He chuckles and lets his fingers slip out of mine. He heads back to his car still shaking his head and snickering under his breath.
I stay on the porch and wave to him as he drives away. I heave a heavy sigh before I enter the house.
I hang my coat on the hook by the door. I’m about to walk up the stairs to my bedroom when I pass the living room. I happen to glance in and stop dead in my tracks.
My son Zack sits in an armchair across the room. That on its own wouldn’t be so strange except that he’s not doing anything. He just sits there and stares at the doorway.
I cast a glance at him. “Is everything okay, sweetheart?”
He cocks his head, and I don’t like the expression on his face. “I don’t know, Mom. You tell me. Is everything okay?”
I swallow hard. Why do things have to become strained between me and my own son? “I don’t know what you’re talking about. Why wouldn’t they be okay? What could be not okay?”
“I’m talking about Detective Graham. Is everything okay between you and him?”
I gasp in relief. “Of course! Everything’s fine between me and David. Why do you ask?”
“I’m just wondering.” He draws himself up in his chair. “You two spend nearly every day together. You’re really getting close to him.”
“Yeah? What’s wrong with that? I thought you liked David. I thought you approved of me seeing him.”
“I do,” he replies. “I don’t say anything against him. He’s the best guy I can imagine for you. I’m just wondering if you aren’t becoming dependent on him. I would hate to see you lose your identity and your autonomy the way you did with Dad. That’s all I’m saying. You worked so hard to build your own life and to break free of an oppressive man. I don’t want to see you throw it away on another one.”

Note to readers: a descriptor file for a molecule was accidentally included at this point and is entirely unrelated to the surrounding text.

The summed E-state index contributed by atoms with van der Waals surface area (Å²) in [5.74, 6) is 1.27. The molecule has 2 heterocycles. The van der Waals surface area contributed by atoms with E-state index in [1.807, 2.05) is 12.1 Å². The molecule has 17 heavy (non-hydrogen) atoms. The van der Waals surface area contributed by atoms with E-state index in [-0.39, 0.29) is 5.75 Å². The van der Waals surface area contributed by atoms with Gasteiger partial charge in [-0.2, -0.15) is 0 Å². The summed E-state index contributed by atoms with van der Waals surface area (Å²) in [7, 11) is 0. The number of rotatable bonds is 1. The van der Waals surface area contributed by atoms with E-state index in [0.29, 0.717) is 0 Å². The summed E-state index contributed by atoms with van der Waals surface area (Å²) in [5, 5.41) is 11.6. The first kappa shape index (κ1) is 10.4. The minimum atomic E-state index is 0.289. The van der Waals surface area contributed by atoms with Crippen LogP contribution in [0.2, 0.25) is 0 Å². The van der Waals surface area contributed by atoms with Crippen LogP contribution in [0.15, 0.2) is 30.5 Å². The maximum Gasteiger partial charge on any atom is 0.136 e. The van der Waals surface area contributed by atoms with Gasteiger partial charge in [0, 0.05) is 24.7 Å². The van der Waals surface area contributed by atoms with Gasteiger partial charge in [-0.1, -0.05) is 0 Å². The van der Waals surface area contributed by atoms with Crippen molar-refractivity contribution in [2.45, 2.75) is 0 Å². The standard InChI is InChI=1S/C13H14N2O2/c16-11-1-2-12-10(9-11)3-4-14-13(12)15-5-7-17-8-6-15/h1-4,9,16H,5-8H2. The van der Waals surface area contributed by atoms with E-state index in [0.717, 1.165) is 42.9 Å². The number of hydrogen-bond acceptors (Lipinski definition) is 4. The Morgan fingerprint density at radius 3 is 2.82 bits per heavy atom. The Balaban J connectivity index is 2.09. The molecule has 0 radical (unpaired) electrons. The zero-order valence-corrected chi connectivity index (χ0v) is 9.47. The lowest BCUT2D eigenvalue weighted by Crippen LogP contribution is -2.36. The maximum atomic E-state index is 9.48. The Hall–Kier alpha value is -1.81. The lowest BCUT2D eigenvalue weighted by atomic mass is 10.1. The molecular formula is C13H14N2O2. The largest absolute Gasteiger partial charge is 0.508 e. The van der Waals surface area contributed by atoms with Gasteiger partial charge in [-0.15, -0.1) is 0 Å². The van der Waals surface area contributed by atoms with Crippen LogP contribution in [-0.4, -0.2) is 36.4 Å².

My shoulders slump in relief. I stride toward him and lay my hand on his arm. “You have nothing to worry about, sweetheart. I will never lose my identity or my autonomy to David or any other man again. I can promise you that.”
“Are you sure?”
“Absolutely. We just talked about it today. We’re both happy leading independent lives, and neither of us wants to give that up. It doesn’t stop us from caring about each other and enjoying our time together. We both value our own lives, and neither of us wants to threaten that.”
He blinks. “Oh. Okay.”
I bend down to kiss him on the cheek. “Thank you for being concerned about me, but you have nothing to worry about. Good night.”